UML Structural Diagrams
The UML structural diagrams are categorized as follows : class diagram, object diagram, component diagram and deployment diagram.
A class diagram models the static view of a system. It comprises of the classes, interfaces and collaborations in a system; and the relationships between them.
(a) Class Diagram of a System
Let us consider a simplified Banking System.
A bank has many branches. In each zone, one branch is designated as zonal head office that supervises the other branches in that zone. Each branch can have multiple accounts and loans. An account may be either a savings account or a current account. A customer may open both a savings account and a current account. However, he/she must not have more than one savings account or current account. A customer may also procure loans from the bank.
Figure 6.6 shows the corresponding class diagram
Notes regarding Class Diagram of Simplified Banking System in Figure 6.6
Classes in the system
Bank, Branch, Account, Savings Account, Current Account, Loan and Customer.
A Bank “has–a” number of Branches : composition, one–to–many
A Branch with role Zonal Head Office supervises other Branches : unary association, one–to-many
A Branch “has–a” number of accounts : aggregation, one–to–many
From class Account, two classes have inherited, namely, Savings Account and Current Account.
A Customer can have one Current Account : association, one–to–one
A Customer can have one Savings Account : association, one–to–one
A Branch “has–a” number of Loans : aggregation, one–to–many
A Customer can take many loans : association, one–to–many
An object diagram models a group of objects and their links at a point of time. It shows the instances of the things in a class diagram. Object diagram is the static part of an interaction diagram.
Example : Figure 6.7 shows an object diagram of a portion of the class diagram of the Banking System of Figure 6.6.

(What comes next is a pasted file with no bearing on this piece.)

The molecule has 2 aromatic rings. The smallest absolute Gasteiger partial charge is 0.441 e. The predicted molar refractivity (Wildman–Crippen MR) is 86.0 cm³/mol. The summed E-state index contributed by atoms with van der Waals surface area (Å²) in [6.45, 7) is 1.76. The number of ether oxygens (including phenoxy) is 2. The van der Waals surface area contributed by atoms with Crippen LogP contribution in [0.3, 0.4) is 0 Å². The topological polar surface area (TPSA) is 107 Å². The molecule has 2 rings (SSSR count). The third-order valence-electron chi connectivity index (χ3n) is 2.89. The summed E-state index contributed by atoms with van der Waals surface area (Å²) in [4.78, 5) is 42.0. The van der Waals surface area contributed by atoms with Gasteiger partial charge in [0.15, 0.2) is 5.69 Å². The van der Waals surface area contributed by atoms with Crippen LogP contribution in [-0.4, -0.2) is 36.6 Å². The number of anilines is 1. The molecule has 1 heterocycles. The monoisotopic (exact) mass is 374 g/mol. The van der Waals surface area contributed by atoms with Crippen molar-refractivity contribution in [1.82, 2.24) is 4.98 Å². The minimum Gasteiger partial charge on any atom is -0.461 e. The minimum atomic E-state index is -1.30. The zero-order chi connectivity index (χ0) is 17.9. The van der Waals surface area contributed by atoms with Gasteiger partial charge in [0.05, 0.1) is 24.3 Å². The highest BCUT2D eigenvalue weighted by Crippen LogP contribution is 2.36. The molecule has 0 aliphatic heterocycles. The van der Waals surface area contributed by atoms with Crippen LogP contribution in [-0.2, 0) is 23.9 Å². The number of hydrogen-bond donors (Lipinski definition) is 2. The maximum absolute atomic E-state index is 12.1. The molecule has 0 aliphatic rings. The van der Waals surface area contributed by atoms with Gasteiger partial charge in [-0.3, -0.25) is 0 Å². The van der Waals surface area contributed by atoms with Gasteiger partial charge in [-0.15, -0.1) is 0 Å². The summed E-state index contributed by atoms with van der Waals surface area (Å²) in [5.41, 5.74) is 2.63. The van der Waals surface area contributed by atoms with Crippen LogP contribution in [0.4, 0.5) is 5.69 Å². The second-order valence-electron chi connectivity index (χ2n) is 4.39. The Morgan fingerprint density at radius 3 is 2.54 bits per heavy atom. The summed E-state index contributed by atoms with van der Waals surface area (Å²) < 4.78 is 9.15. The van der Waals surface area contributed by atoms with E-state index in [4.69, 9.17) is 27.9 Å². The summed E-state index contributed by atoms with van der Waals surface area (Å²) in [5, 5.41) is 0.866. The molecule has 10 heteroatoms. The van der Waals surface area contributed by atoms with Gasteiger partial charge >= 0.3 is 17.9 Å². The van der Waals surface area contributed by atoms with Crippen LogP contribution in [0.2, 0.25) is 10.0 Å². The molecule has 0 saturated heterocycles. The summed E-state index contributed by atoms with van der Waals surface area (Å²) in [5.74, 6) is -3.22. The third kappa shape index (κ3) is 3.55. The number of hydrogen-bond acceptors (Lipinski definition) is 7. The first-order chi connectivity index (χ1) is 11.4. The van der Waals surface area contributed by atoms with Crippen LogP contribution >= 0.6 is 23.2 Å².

Component diagrams show the organization and dependencies among a group of components.
Component diagrams comprise of:
- Packages and Subsystems (optional)
(a) Uses of Component Diagrams:
They are extensively used to construct systems through forward and reverse engineering.
They are used to model configuration management of source code files while developing a system using an object oriented programming language.
They are used to represent schemas in modelling databases.
They also find their usage for modelling behaviours of dynamic systems.
Figure 6.8 shows a component diagram to model a system’s source code, which is developed using C++. It shows four source code files, namely myheader.h, otherheader.h, priority.cpp and other.cpp. Two versions of myheader.h are shown, tracing from the recent version to its ancestor. The file priority.cpp has compilation dependency on other.cpp. The file other.cpp has compilation dependency on otherheader.h.
A deployment diagram focus on the configuration of run time processing nodes and their components that live on them (Rumbaugh et al. in ). They are commonly comprised of nodes and dependencies, or associations between the nodes.
(a) Uses of deployment diagrams:
They are used to model in devices in embedded systems that typically comprise of software intensive collection of hardware.
They are used to represent the topologies of client/server systems.
They are used to model fully distributed systems.
Figure 6.9 shows the topology of a computer system that follows client/server architecture. The figure illustrates a node stereotyped as server that comprises of processors. The diagram indicates that four or more servers are deployed to the system. Connected to the server are the client nodes, where each node represents a terminal device like workstation, laptop, scanner or printer. The nodes are represented using icons that clearly depict the real-world equivalent.
UML Behavioural Diagrams
UML behavioural diagrams visualize, specify, construct and document the dynamic aspects of a system (Rumbaugh et al. in ). The behavioural diagrams are categorized as follows: use case diagrams, interaction diagrams, state–chart diagrams and activity diagrams.
Use Case Model
(a) Use case